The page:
“Father, forgive them,” he says, “for they know not what they do.”
I think we still don’t, not really. We don’t know what to do with our sin, all those ways we fall short. We don’t know what to do with our fears, all those specters that cause us to lash out; hurt first, lest we be hurt.
Some of us are afraid to die. Some of us are so afraid of what we’ve done that we want to die. We’re afraid to lose. Afraid of being shamed. Afraid we’ll be abused, misunderstood, betrayed, or abandoned.
We’re not living in denial. We know that this life is precious and short and we’re not living it as well as we should be. We know how screwed up we are. How screwed up the whole world is. We just don’t know what to do about. Which is maybe why Jesus rode into Jerusalem that day to get himself killed.
On the cross, Jesus took on all those fears. On the cross he embodied the very worst that can happen to us by drawing the very worst out of us…by allowing us to do our very worst to him. And then he did the most radically, subversive thing he could possibly do. He forgave us. He forgave us then and he forgives us still.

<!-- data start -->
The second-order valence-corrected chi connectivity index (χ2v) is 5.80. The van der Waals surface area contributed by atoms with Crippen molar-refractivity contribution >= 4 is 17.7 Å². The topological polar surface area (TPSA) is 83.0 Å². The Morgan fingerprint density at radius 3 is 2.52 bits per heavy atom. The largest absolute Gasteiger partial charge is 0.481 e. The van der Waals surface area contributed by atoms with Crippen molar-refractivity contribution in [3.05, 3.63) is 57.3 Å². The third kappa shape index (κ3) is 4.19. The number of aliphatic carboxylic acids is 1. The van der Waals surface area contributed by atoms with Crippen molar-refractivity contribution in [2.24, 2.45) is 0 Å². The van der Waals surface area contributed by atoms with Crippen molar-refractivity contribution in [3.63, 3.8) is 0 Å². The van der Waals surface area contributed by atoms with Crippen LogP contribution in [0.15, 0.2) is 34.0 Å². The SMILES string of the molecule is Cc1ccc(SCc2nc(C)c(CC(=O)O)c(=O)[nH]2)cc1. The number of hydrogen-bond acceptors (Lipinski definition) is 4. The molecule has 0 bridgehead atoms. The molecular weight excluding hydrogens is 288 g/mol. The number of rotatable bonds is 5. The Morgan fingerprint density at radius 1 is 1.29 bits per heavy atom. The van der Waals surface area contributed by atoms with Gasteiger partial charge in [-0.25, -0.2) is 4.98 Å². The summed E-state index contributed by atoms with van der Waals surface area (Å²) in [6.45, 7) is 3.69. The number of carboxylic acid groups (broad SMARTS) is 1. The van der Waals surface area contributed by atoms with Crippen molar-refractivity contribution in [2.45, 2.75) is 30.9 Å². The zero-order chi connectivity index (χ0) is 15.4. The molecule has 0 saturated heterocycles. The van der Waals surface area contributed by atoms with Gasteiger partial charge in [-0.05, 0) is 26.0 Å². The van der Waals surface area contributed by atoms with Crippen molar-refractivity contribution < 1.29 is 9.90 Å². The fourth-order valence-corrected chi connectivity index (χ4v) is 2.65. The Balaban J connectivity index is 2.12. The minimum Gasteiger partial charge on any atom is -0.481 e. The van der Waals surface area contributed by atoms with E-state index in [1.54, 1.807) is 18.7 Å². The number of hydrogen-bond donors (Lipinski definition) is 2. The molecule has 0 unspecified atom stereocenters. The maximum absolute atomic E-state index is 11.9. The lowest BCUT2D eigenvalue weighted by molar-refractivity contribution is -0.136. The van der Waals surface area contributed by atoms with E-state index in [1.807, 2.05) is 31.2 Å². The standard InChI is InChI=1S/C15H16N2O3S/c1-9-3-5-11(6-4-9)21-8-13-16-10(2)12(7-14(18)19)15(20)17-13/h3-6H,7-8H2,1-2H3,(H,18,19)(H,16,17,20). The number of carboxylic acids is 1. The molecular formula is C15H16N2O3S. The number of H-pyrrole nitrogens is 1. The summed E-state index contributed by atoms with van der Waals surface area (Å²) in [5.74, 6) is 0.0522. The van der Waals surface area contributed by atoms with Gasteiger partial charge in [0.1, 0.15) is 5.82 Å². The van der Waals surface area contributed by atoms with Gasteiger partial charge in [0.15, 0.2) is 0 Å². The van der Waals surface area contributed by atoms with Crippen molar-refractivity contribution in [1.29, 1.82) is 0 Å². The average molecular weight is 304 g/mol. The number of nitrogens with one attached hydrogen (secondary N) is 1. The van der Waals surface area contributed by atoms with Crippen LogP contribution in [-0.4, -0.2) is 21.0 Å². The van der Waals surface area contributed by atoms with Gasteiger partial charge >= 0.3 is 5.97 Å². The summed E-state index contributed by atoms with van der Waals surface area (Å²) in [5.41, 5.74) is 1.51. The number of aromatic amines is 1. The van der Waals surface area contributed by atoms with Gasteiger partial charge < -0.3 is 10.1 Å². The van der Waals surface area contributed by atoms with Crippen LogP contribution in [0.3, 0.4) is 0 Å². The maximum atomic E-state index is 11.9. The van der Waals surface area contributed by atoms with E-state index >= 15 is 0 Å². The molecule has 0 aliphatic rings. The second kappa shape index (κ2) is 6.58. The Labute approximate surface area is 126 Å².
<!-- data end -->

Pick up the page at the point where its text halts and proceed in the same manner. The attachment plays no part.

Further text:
In his brokenness, Jesus heals us. In his weakness, he strengthens us. Because there on the cross he shows us that the worst things within us and the worst things that can happen to us are no match for the grace of God that’s has been poured out for us.
If he can forgive us then we can forgive ourselves and one another. That’s what we can do about all the brokenness within us and around us. Forgive as we have been forgiven. That’s how you break the cycle. That’s where the healing the starts. That’s how you turn things around and start living well.
Five and a half weeks ago, we smeared the ashes of last years palms on our foreheads. We remembered that we are sinners who are going to die…nothing but dirt and dust, dust and matter. But we placed them there in the sign of the cross because in spite of all our failings, we are dust of great matter to God.
“Ashe are what a fire cannot burn,” says Sara Miles. Ash reminds us that there is always something left with which God can work. Those ashes, that cross, they remind us that death does not get the last word. They remind us that sin does not get the last word. They remind us that our fear, our hate, our violence and brokenness..none of that gets the last word.
Because the worst thing is not the last thing.
Not the worst in you or the worst in me.
The worst thing is not the last thing.
The last thing is forgiveness.
Thanks be to God. Amen